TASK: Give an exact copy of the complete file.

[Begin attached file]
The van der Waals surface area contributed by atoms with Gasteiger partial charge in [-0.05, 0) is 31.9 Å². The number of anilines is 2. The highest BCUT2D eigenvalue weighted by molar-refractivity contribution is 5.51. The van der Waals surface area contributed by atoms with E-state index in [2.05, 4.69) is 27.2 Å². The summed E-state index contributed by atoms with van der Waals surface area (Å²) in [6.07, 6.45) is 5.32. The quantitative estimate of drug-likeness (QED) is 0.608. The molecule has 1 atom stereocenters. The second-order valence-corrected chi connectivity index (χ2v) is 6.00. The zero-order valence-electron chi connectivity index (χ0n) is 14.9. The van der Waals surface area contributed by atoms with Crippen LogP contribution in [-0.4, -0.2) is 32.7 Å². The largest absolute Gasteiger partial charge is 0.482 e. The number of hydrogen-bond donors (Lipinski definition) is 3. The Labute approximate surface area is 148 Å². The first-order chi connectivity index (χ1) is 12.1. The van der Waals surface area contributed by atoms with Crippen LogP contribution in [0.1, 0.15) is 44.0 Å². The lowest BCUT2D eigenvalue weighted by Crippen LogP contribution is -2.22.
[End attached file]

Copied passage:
The van der Waals surface area contributed by atoms with Gasteiger partial charge in [-0.05, 0) is 31.9 Å². The number of anilines is 2. The highest BCUT2D eigenvalue weighted by molar-refractivity contribution is 5.51. The van der Waals surface area contributed by atoms with E-state index in [2.05, 4.69) is 27.2 Å². The summed E-state index contributed by atoms with van der Waals surface area (Å²) in [6.07, 6.45) is 5.32. The quantitative estimate of drug-likeness (QED) is 0.608. The molecule has 1 atom stereocenters. The second-order valence-corrected chi connectivity index (χ2v) is 6.00. The zero-order valence-electron chi connectivity index (χ0n) is 14.9. The van der Waals surface area contributed by atoms with Crippen LogP contribution in [-0.4, -0.2) is 32.7 Å². The largest absolute Gasteiger partial charge is 0.482 e. The number of hydrogen-bond donors (Lipinski definition) is 3. The Labute approximate surface area is 148 Å². The first-order chi connectivity index (χ1) is 12.1. The van der Waals surface area contributed by atoms with Crippen LogP contribution in [0.1, 0.15) is 44.0 Å². The lowest BCUT2D eigenvalue weighted by Crippen LogP contribution is -2.22.